To trigger the long tap gesture, you need to tap the screen, then keep the finger on the screen (hold) for more than 2 seconds, as shown in the animation below. If you release your finger from the screen too early, it will be registered as a single tap gesture.
Corresponding to using a mouse, the long tap gesture works as the right click.
On Galaxy S10, the long tap gesture usually is used to:
- Access context menu.
- Access special features quickly.
So, long tap gesture is one of the most frequently used Galaxy S10 touchscreen gestures among seasoned users.
Here are some examples of using Galaxy S10 long tap gesture:
- You can long tap (long press) Bixby button (see Galaxy S10 layout) to access Bixby Voice commands.
- You can long tap (long press) power button to access power button options or reboot the Galaxy S10.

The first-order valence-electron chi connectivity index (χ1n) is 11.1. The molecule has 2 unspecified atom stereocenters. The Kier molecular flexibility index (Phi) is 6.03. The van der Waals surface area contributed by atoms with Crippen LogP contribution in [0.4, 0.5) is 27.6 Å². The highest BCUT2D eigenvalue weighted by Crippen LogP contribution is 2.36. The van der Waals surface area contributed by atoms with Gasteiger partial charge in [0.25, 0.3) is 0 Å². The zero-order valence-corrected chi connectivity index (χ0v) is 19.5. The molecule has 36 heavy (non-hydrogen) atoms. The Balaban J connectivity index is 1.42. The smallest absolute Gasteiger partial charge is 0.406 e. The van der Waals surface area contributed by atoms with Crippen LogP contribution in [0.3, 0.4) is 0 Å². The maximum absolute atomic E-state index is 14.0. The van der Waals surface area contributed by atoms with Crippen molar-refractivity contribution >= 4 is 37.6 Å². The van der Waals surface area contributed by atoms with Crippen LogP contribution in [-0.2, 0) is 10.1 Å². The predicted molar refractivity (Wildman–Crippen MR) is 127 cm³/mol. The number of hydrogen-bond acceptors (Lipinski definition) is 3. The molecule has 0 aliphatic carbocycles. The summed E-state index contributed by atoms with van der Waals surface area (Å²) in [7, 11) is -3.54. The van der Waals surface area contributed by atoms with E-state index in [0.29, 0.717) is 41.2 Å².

- You can long tap an app icon to access the context menu including uninstalling the app, accessing app shortcuts, clearing the notification badge.
- You can long tap a widget to resize it.
- You can long tap a text or image to select it, then to copy and paste.
- You can long tap the Home button to launch the Google Assistant.
- You can long tap an item in Gallery app (or other apps) to select it.
- You can long press empty area in Galaxy S10 Home screen to enter edit mode, then to customize the Galaxy S10 home screen.
- You can long tap an app icon in the Recent app list to get the options, for example launching the app in the split screen view or pop-up view mode.
- You can long tap the viewfinder in the camera app to lock autofocus and auto exposure (AF/AE lock).
Some apps may also assign some special features to the long tap gesture.
4. Swipe gesture